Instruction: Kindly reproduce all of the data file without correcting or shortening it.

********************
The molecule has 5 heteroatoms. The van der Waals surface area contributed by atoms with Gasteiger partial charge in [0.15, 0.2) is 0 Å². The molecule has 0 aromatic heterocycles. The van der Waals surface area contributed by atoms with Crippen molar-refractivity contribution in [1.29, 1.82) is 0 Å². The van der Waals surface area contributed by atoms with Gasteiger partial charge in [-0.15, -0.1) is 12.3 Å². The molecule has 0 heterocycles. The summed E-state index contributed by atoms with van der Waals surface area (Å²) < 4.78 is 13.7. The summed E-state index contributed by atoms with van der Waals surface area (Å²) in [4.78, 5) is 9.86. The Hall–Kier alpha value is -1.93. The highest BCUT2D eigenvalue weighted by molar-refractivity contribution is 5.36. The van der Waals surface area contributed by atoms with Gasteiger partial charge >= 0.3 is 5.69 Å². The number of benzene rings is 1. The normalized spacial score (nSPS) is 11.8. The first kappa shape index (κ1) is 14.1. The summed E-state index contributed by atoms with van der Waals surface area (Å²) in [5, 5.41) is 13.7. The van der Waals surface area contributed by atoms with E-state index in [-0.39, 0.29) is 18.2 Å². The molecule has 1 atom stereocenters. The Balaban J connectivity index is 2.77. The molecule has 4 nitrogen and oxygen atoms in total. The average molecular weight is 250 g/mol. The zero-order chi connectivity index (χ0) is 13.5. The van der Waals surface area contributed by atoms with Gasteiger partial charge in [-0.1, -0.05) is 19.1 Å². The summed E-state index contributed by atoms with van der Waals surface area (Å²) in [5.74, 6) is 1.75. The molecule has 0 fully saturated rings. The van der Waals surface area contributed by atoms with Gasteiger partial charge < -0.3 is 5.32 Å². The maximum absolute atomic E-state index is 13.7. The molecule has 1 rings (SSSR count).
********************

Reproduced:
The molecule has 5 heteroatoms. The van der Waals surface area contributed by atoms with Gasteiger partial charge in [0.15, 0.2) is 0 Å². The molecule has 0 aromatic heterocycles. The van der Waals surface area contributed by atoms with Crippen molar-refractivity contribution in [1.29, 1.82) is 0 Å². The van der Waals surface area contributed by atoms with Gasteiger partial charge in [-0.15, -0.1) is 12.3 Å². The molecule has 0 heterocycles. The summed E-state index contributed by atoms with van der Waals surface area (Å²) < 4.78 is 13.7. The summed E-state index contributed by atoms with van der Waals surface area (Å²) in [4.78, 5) is 9.86. The Hall–Kier alpha value is -1.93. The highest BCUT2D eigenvalue weighted by molar-refractivity contribution is 5.36. The van der Waals surface area contributed by atoms with Gasteiger partial charge >= 0.3 is 5.69 Å². The number of benzene rings is 1. The normalized spacial score (nSPS) is 11.8. The first kappa shape index (κ1) is 14.1. The summed E-state index contributed by atoms with van der Waals surface area (Å²) in [5, 5.41) is 13.7. The van der Waals surface area contributed by atoms with E-state index in [-0.39, 0.29) is 18.2 Å². The molecule has 1 atom stereocenters. The Balaban J connectivity index is 2.77. The molecule has 4 nitrogen and oxygen atoms in total. The average molecular weight is 250 g/mol. The zero-order chi connectivity index (χ0) is 13.5. The van der Waals surface area contributed by atoms with Gasteiger partial charge in [-0.1, -0.05) is 19.1 Å². The summed E-state index contributed by atoms with van der Waals surface area (Å²) in [5.74, 6) is 1.75. The molecule has 0 fully saturated rings. The van der Waals surface area contributed by atoms with Gasteiger partial charge < -0.3 is 5.32 Å². The maximum absolute atomic E-state index is 13.7. The molecule has 1 rings (SSSR count).